Be quiet | Mark’s Remarks

I was reading in 2 Kings from the Bible this summer about Elijah and Elisha. 

Confusing names? People mispronounce them and often get them mixed up.  But their story, their friendship, is good reading.

Elijah was a respected prophet, who is famous in the Bible because he was caught up in a whirlwind and taken to heaven. Elisha carried on the ministry of Elijah, performing miracles and gaining the respect of people around him. 

There are still more stories about Elisha, and one of them will be covered next week.

But let’s go back to when Elijah was still on earth and hadn’t yet been caught up to heaven. It was common knowledge among the other prophets that Elijah would one day be “assumed into heaven,” and most of them knew it was soon.

Elisha must have been in quite a predicament. He was used to working closely with Elijah and was not accustomed to not being near him. They were close friends and had a father-son, teacher-pupil relationship. It’s probably safe to say Elisha felt he wasn’t ready to take over the ministry, nor was he ready for a time when his beloved friend would not be near him on earth.  

During one particular trip, when both men were on their way from Gilgal near Jericho, a group of prophets at Bethel came out to Elisha during the trip. You can almost see the group of guys bustling out, tense body language perhaps, with all types of expressions on their faces.

“You know that the Lord is going to take your master from you today, don’t you?” They asked Elisha something he probably already knew.

“Yes, I know,” replied Elisha, “so be quiet.”

When I first read this, I laughed out loud, deciding Elisha was basically saying “I already know.  Shut your mouth.”

Another company of prophets from Jericho went up to Elisha at another point in his journey. Same thing.  

“Yep. Again, I know all about it. So be quiet,” Elisha basically answered.

After this, Elijah told Elisha to stay put while he went on to Jordan. Elisha answered that he wouldn’t leave his friend, so they continued on their journey.

The other prophets must have known what Elisha was going through and how he felt. Yet they seemed to think they still needed to say things like “Hey, do you know that your friend and teacher isn’t going to be around much longer?”  

It’s something we all deal with.

For some reason, there are types of people who are around us in tough times, or even just daily challenges, and they feel they must remind us of  what we are going through. Those types of people seem to almost pride themselves on that type of talk, and they also seem to worry if you aren’t stressed out too or running around wringing your hands. Indeed, I know people who seem to think you have to be all upset and in a frenzy in order to prove that you care about a situation.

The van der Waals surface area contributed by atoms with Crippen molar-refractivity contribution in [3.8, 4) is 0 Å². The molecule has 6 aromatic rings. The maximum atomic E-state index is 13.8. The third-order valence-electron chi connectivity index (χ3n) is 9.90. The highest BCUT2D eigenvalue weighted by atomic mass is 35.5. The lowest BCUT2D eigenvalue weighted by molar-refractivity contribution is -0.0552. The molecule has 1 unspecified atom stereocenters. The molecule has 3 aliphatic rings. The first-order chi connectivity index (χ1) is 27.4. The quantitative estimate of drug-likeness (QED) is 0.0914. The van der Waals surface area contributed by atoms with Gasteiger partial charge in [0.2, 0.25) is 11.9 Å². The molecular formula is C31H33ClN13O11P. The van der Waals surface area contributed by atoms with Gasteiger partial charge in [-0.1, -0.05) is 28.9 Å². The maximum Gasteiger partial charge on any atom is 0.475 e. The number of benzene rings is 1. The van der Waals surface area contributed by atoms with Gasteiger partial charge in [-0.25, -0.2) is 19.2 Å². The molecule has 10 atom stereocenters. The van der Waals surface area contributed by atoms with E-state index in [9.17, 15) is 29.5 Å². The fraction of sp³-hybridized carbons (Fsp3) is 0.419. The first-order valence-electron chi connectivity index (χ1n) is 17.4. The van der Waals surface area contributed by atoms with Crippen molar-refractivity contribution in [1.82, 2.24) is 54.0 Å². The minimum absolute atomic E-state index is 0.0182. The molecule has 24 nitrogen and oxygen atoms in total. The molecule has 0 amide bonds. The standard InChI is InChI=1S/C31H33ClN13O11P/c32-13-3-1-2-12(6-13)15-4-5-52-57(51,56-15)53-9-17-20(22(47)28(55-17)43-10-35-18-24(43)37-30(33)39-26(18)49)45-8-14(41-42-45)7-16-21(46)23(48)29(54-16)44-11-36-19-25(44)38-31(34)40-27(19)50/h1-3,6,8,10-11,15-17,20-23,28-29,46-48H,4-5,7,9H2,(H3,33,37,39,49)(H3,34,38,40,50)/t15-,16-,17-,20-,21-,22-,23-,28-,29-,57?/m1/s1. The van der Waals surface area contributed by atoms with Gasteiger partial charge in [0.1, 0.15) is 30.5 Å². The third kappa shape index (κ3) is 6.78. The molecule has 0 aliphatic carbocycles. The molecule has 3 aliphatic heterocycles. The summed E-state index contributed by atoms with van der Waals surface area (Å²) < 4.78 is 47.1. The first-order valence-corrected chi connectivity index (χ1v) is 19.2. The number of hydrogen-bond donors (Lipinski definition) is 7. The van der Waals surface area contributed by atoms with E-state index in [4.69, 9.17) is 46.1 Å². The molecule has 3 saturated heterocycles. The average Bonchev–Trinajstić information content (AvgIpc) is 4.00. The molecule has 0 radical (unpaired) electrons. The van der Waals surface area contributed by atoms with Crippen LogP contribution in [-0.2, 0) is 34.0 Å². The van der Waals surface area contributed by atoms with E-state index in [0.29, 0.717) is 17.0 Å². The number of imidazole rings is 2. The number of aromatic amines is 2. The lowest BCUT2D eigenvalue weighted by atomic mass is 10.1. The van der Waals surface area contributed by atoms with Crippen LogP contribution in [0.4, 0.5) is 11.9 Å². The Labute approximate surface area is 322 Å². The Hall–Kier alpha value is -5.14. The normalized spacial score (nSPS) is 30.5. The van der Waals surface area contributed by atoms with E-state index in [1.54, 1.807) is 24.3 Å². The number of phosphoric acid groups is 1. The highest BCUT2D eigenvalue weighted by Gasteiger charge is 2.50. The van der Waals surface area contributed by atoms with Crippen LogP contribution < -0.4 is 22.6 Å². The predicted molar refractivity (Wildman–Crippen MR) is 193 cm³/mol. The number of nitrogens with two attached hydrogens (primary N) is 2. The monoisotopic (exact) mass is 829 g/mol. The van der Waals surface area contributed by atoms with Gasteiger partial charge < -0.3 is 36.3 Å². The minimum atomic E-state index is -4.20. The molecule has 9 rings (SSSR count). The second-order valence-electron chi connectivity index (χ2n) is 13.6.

Sometimes just being calm is the answer. Being quiet and trying to access the situation. Keeping your mouth shut so things can be figured out.  

And as I said, those folks who like to remind us of trials hate such behavior.

Maybe it was like this for Elisha. Maybe he was fed up with the “just so you know” people and, really, wanted them to shut up.  

Elisha didn’t try to avoid the inevitable. He didn’t stress out. But he did choose to stop and think.

So, he told everyone to be quiet.

How often have you wished you could just look someone in the eye and say, tactfully, “I need to think this through. Would you be quiet for a minute?”

Or have you just wished you had the gall to say “Could you shut up?”

Being quiet when life is challenging. What a novel idea.

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Mark Tullis

Mark is a 25-year veteran teacher teaching in Columbia. Originally from Fairfield, Mark is married with four children. He enjoys reading, writing, and spending time with his family, and has been involved in various aspects of professional and community theater for many years and enjoys appearing in local productions. Mark has also written a "slice of life" style column for the Republic-Times since 2007.
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